Don’t forget to fill out the Redeemed Reader 2013 Survey if you haven’t done so! (There’s a giveaway involved!)
Still hangin’ in there with us? We’ve packed our Summer Reading Challenge with some great books, but I must confess that we’re ending with my favorite of the lot. If you haven’t read it yet, do put it on your to-read list for the near future. I read this a few years ago, loved it, then listened to it with my kids in the car, and my daughter loved it so much she–while still in first grade–plowed her way through it on her own! (She doesn’t normally read books independently of this level.)
Truth and Story
Before I jump into Where the Mountain Meets the Moon, I want to throw out some terms Megan and I use often in our discussion of children’s literature: Truth and Story. We’ve expanded on these concepts previously on LiterariTea, and we’re looking forward to the opportunity to flesh them out a bit more here on Redeemed Reader. They’re essentially different words for the worldview and literary ratings we use here on Redeemed Reader.
But they are essential to my discussion of this book, so I’ll give you the short-and-sweet summary. We distinguish between Truth (Big-T Truth) and truth (little-t truth). Truth is Reality as God has ordained it, from the order of His creation and the fall of man. There is good, and that is God. There is evil, and that is the nature of man. There is redemption, and that is Christ. truth is merely common grace. (taken from our discussion of Truth v. truth on Literaritea).
Story (Big-S Story) and story (little-s story) are distinguished as follows: Story is a classic narrative that has the power to represent T/truth to people of all times and any places or cultures with unity, persuasiveness, conviction, and memorability. (Note that “classic” refers to excellence, not “old.”) story is a narrative that fails to achieve classic value or status due to some inherent weakness in unity, persuasiveness, conviction, memorability or truth. (Again, see our discussion of Story v. story on Literaritea for more clarification.)
Where the Mountain Meets the Moon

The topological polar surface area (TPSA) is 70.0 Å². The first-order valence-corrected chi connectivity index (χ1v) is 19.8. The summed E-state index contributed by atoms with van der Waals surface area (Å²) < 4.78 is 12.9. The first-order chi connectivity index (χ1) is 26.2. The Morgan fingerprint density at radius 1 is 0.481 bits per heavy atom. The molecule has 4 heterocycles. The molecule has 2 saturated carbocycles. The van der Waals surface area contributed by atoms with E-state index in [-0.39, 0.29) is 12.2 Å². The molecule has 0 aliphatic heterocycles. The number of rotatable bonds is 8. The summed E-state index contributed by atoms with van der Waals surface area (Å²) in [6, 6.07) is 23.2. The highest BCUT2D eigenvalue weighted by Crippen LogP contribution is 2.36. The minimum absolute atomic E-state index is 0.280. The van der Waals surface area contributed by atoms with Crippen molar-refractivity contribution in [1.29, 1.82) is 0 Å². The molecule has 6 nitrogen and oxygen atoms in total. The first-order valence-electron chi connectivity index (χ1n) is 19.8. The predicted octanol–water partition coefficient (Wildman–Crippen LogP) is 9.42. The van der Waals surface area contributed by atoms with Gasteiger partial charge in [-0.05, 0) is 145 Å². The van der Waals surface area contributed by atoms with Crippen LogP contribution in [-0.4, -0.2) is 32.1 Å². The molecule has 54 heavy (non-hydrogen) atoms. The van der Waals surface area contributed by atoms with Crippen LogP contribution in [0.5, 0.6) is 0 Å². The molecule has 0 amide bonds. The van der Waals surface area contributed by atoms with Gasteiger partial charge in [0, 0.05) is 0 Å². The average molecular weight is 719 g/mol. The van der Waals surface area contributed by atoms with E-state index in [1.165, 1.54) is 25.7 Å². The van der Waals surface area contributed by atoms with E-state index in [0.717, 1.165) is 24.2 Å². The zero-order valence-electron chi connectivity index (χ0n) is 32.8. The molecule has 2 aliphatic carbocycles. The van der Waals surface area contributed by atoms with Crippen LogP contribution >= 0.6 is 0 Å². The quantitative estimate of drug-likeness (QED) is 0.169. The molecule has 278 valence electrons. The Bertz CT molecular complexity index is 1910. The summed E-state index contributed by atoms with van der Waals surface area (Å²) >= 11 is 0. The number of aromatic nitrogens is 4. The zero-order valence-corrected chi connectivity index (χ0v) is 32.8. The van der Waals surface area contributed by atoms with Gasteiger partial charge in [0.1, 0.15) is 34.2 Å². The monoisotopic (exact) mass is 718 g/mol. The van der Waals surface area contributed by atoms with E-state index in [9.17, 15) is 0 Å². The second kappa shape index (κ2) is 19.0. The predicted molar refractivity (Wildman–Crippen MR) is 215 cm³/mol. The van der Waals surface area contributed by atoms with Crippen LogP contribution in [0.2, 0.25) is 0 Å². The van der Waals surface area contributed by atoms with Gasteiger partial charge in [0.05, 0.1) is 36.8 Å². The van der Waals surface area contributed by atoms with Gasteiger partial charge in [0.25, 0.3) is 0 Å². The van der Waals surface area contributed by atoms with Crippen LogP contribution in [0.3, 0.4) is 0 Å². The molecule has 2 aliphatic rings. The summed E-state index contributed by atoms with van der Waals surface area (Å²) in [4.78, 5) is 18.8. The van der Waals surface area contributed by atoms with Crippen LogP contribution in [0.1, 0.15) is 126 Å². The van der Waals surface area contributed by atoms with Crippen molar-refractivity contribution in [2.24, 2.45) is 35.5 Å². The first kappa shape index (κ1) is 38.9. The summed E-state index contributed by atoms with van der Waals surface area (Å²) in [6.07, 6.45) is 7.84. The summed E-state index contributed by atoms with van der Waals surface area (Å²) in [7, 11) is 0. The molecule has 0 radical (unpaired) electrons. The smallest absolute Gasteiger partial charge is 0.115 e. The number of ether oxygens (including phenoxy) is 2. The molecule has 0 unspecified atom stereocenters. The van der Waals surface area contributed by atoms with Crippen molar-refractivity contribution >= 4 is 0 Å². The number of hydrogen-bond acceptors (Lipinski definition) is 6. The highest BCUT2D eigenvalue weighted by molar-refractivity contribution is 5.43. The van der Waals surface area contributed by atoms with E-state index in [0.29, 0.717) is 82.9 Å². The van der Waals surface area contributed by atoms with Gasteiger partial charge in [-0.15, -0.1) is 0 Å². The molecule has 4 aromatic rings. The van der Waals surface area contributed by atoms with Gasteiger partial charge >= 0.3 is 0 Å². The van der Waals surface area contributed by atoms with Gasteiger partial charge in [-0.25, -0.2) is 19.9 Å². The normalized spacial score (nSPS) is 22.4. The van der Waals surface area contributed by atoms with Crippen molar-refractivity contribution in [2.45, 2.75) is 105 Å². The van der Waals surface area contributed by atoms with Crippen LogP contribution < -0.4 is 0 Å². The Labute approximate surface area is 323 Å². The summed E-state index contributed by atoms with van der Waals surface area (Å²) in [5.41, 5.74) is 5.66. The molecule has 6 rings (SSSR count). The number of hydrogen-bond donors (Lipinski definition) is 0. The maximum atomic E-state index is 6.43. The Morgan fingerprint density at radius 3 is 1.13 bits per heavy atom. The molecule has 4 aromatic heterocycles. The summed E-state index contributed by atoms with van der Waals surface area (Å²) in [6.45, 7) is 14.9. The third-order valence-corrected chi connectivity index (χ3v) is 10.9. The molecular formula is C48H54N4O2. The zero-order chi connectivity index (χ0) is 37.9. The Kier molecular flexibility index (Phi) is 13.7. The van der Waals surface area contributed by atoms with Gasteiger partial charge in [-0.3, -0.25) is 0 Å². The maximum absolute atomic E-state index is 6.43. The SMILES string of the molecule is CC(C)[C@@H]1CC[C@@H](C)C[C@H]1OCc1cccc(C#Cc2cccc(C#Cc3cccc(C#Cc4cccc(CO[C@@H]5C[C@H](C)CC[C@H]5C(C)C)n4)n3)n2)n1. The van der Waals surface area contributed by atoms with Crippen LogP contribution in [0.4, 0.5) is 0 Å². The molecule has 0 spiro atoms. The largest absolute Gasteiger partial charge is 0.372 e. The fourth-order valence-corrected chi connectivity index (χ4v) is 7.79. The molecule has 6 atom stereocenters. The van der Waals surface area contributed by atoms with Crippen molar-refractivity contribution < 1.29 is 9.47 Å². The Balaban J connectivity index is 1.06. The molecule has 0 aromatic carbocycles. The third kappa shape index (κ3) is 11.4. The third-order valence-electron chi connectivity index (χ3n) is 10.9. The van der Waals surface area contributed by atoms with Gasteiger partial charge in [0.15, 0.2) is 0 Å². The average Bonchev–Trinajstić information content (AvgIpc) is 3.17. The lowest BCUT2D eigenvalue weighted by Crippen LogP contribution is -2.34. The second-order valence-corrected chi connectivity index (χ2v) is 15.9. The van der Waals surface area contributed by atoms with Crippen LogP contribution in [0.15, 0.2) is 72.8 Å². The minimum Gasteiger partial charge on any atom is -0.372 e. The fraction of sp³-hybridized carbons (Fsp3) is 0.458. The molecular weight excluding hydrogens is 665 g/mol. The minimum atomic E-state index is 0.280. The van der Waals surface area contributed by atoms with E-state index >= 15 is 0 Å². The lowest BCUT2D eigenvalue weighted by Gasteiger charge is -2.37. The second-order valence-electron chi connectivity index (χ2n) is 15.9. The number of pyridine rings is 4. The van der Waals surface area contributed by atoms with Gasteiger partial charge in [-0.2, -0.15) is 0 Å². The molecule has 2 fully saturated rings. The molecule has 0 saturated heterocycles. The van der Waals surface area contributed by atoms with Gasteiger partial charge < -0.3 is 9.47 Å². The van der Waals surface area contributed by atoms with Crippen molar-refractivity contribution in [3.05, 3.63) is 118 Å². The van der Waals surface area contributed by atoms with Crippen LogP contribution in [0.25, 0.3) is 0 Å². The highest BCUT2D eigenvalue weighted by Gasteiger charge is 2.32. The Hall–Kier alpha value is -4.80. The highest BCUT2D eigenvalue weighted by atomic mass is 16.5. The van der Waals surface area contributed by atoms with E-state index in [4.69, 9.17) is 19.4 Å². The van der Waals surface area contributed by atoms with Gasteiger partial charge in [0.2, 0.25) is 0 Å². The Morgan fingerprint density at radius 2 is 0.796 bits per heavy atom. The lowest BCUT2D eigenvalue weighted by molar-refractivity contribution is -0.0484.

Truth and Story are useful when discussing a book like Mountain that features Chinese mythology, dragons, a runaway, fantasy elements, and more! Why do we read books like these and why do we encourage you to do so? In this case, it’s because we (in particular, I) believe that there are elements of Truth in this work and that it is a great example of Story. When those are both present in a work of literature, you have a book worth reading, my friends.
In Mountain, young Minli wants desperately to change her lot in life–her fortune. She ends up running away thanks in part to a talking goldfish. Her goal? to find the Old Man of the Moon and ask him a question about how to improve her family’s fortune. Along the way, she befriends a dragon who makes the journey with her–he has a question for the Old Man of the Moon, too. When Minli finally reaches the Old Man of the Moon, he tells her he will answer but one question. She must choose between her own question and that of her friend, the dragon.
Grace Lin sprinkles Chinese folklore in story format throughout the book: it seems that each person Minli meets has a new story for her to build on the rich tradition her father began. These stories weave a significant part of the narrative together and enrich Minli’s understanding of the way the world works like all great stories do.
So, where do we see Truth and Story? Story is easy: this book is a rich literary creation. No question there–even though much of it comes from a different cultural perspective than our own. But what about Truth? Even though this is not a Book-with-a-Message, Grace Lin sends home a powerful message by the end of the book: be content and be thankful. Be content with where you are, who you are created to be, and what your calling is–even if sacrifice for your friends and family is required. It is then, and only then, that our “fortunes” change. Even if our “fortunes” don’t actually change, doesn’t it feel like they do when we’re truly content? When we are content with where the Lord has placed us, with what He has given us, then our eyes are opened to see more of His blessings. When we choose His way, then we find that we are a blessing to others and that our own lives are rich in return.
Did Grace Lin mean for us to take away a specifically Christian message from this book? Probably not. Does that mean we can’t use a book like this to illuminate Truth and to discuss it with our children? Definitely not.
Talk Amongst Yourselves
- There is a good deal of unfamiliar material in this story: Chinese folklore can be quite different from our more common Western traditional literature. Was the book hard for you to enjoy? Did you see Truth in any of these stories?
- What Scripture references can you think of that relate to contentment or to putting others (friends and family) before yourself? How does Christ himself exhibit these traits? Remember, it is only through His work on the cross that we can aspire to these same traits!
- Can you think of other epic quests that are similar to this one–even though they might be from a radically different literary tradition? (*coughs* The Pilgrim’s Progress) How do they compare with Mountain when both are read from a redemptive perspective?
- Check out the Reader’s Guide in the back of the book for some excellent literary questions about this book.
There is an excellent author’s note at the end of this book outlining where Grace Lin got her material. If you enjoyed this book, check out the recent companion novel, Starry River of the Sky. Where the Mountain Meets the Moon is also excellent in audio format, but you will miss out on the lovely illustrations if that is your only acquaintance with the book.